Burning Up
by Nina Bangs, Cheryl Holt, Kimberly Raye, and Patricia Ryan; assorted (2003)
St Martin's Griffin, $14.95, ISBN 0-312-31108-7


Oh goody, another "sexy" anthology. Let's cut to the chase: apart from Patricia Ryan's novella, this anthology is pretty much a tale of squealing blow-up dolls making dull rubbery thwacking sounds from the mechanical slapping of their artificial groins. Burning Up is more like a case of Boring Down. The characters here have sex, but I suspect that most of them are deranged children abandoned by their village idiot parents who felt embarrassed by their kids' lack of brainpower.

Nina Bangs kicks off the show with her Sailormoon-on-Vicodin novella, The Flame. Idiot Serenity So-Fine from 2700 time travels into the wrong year and ends up screwing the sculptor of the sculpture she is searching for her Galactic Museum of Erotic Art showcase. Apparently, in 2700, all women are lobotomized emotion-less robots. If they keep putting out stories like this, I won't be surprised. Serenity is an idiot, the wrestler-sculptor Justin Hill is all brawn and Fabio without the fabulous part, and this cartoon of a story is all about schooling lobotimized girlies in sex. Fans of Japanese schoolgirl porn anime may love this one. Me, call me Definitely Not-Amused.

Cheryl Holt's Regency-era novella The Wedding Night is a familiar American spunkette heroine wanting to seduce her husband-of-convenience. Lots of sex ensue, but frankly, Ellen Forster must be halfway to braindead herself to even want to touch the unpleasantly dissolute, drunk, and womanizing husband of hers. Stephen St John's middle name, I bet, is Syphilis. I know erotica is supposed to be sexy, but the hero is so unpleasant that I'm sure even the most die-hard necrophiliacs will feel squeamish at the idea of having sex with this guy. Why can't Ellen just get a nice lover on the side or something? Who says you must make yourself fall in love with the one you happen to marry in those Regency days? This novella is more like a tale of a delusional woman throwing herself at a slutty guy who doesn't even display any ounce of charm during the entire novella. Oh, Ellen, why buy the cow when you can get the milk for free?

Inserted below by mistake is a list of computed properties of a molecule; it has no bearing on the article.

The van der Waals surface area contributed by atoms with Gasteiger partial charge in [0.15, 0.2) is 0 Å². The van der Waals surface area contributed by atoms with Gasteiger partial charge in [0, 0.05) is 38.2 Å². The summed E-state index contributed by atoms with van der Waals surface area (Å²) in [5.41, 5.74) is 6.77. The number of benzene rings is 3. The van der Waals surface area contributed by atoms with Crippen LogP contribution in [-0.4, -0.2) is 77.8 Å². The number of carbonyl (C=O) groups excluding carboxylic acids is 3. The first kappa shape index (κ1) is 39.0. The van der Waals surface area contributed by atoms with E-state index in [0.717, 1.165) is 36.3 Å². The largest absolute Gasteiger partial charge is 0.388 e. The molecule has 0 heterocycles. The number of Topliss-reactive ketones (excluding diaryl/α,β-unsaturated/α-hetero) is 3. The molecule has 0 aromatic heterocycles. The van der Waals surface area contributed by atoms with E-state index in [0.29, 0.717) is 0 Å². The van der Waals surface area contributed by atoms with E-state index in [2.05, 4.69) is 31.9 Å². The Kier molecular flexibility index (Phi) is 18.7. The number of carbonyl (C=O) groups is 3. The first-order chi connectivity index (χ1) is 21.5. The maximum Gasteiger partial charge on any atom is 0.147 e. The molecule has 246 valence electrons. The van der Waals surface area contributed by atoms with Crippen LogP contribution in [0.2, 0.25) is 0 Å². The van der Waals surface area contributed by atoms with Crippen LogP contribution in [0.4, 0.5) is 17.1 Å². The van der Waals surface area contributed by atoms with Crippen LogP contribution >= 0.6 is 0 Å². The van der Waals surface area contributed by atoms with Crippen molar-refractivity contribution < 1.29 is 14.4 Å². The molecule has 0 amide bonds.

Kimberly Raye, like Nina Bangs, believes that literary irony, clearly a marvelous showcase of an author's ingenuity, is making a lobotimized heroine do sexy things. We've had neurotic frigids opening sex toy stores, accidental virgins writing sex manuals, and now, in Burn, Inc., frigid hag Gerry Baxter is at loss when her more adventurous business partner elopes, leaving Gerry to finish up an erotic fantasy movie by herself. Apparently now softporn cable films are supposed to have plot. What happened to the good old "strip, fake oral sex, fake lesbian scene, fake humping, fake money shot, repeat and rinse" formula? Our aspiring Marilyn Chambers calls up a friend for favor, and in some contrived mistaken identity scene, reenacts some third-rate Red Shoe Diaries episodes with a contractor. With depiction of female approaching the issue of sex the way the Gollum approaches the One Ring (who on earth wears statuettes of David around their necks - not counting those who really need psychiatric treatment?), this novella comes off more like an unfunny comedy gone awry than an erotic novella.

Hence, Patricia Ryan's familiar "Martyr Gets Laid" historical novella, Possessing Julia, being the best by virtue of causing me the least grief. Julia Hughes is a virgin widow with a child. The child's adopted. Our hero Clay Redmond knows his brother - Julia's late husband - was unable to get it on with Julia, so he believes that Julia is some slutty type. But Julia isn't slutty. She just needs to lose her virginity so that a zillionaire will marry her (believing her fertile) and then she can feed her auntie and her kiddie. See, she's just having sex to save the day! Be assured, readers, there's not one selfish bone in Julia's body. So the virtuous widow and the black sheep Clay proceed to do the kazoings and wa-hey, it's love. Still, this otherwise predictable novella features characters that are rather sane in comparison to the whackjob neurotic gruesome twosomes in each of the previous three novellas.

Burning Up costs $14.95 and still comes off like some rejected Red Shoe Diaries script. Something's burning up alright, and judging from the smell, it isn't the excitement from reading this limpid and ridiculously-plotted anthology that treats sex like something we should be gaping wide-eyed at instead of enjoying. Something is wrong when "erotic" turns out to be "desperately in need of a headcheck" instead.

Rating: 47


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